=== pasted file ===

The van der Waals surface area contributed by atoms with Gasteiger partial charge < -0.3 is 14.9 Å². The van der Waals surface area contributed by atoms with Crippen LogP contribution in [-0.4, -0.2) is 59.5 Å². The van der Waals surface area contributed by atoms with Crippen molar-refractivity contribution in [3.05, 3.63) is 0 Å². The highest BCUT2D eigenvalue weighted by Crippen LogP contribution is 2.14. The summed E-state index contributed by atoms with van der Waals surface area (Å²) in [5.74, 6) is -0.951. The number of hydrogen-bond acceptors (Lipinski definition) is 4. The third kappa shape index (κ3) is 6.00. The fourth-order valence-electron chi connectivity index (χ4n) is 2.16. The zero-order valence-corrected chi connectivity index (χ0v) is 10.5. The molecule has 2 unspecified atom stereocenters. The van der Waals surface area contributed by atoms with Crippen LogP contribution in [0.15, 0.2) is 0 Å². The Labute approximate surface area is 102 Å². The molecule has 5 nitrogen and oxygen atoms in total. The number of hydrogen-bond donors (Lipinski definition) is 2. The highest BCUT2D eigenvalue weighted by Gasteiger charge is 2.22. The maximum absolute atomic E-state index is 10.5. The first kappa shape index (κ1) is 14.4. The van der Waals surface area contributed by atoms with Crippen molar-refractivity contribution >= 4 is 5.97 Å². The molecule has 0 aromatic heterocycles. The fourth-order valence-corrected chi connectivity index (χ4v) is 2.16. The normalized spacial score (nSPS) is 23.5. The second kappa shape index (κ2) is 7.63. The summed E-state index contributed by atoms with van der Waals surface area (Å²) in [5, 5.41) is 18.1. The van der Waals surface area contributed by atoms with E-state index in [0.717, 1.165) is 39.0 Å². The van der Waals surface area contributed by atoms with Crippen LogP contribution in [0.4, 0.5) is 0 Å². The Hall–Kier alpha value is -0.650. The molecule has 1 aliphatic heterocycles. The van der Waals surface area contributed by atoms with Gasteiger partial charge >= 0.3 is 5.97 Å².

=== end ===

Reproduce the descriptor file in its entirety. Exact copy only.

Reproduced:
The van der Waals surface area contributed by atoms with Gasteiger partial charge < -0.3 is 14.9 Å². The van der Waals surface area contributed by atoms with Crippen LogP contribution in [-0.4, -0.2) is 59.5 Å². The van der Waals surface area contributed by atoms with Crippen molar-refractivity contribution in [3.05, 3.63) is 0 Å². The highest BCUT2D eigenvalue weighted by Crippen LogP contribution is 2.14. The summed E-state index contributed by atoms with van der Waals surface area (Å²) in [5.74, 6) is -0.951. The number of hydrogen-bond acceptors (Lipinski definition) is 4. The third kappa shape index (κ3) is 6.00. The fourth-order valence-electron chi connectivity index (χ4n) is 2.16. The zero-order valence-corrected chi connectivity index (χ0v) is 10.5. The molecule has 2 unspecified atom stereocenters. The van der Waals surface area contributed by atoms with Crippen LogP contribution in [0.15, 0.2) is 0 Å². The Labute approximate surface area is 102 Å². The molecule has 5 nitrogen and oxygen atoms in total. The number of hydrogen-bond donors (Lipinski definition) is 2. The highest BCUT2D eigenvalue weighted by Gasteiger charge is 2.22. The maximum absolute atomic E-state index is 10.5. The first kappa shape index (κ1) is 14.4. The van der Waals surface area contributed by atoms with Crippen molar-refractivity contribution >= 4 is 5.97 Å². The molecule has 0 aromatic heterocycles. The fourth-order valence-corrected chi connectivity index (χ4v) is 2.16. The normalized spacial score (nSPS) is 23.5. The second kappa shape index (κ2) is 7.63. The summed E-state index contributed by atoms with van der Waals surface area (Å²) in [5, 5.41) is 18.1. The van der Waals surface area contributed by atoms with E-state index in [0.717, 1.165) is 39.0 Å². The van der Waals surface area contributed by atoms with Crippen LogP contribution in [0.4, 0.5) is 0 Å². The Hall–Kier alpha value is -0.650. The molecule has 1 aliphatic heterocycles. The van der Waals surface area contributed by atoms with Gasteiger partial charge >= 0.3 is 5.97 Å².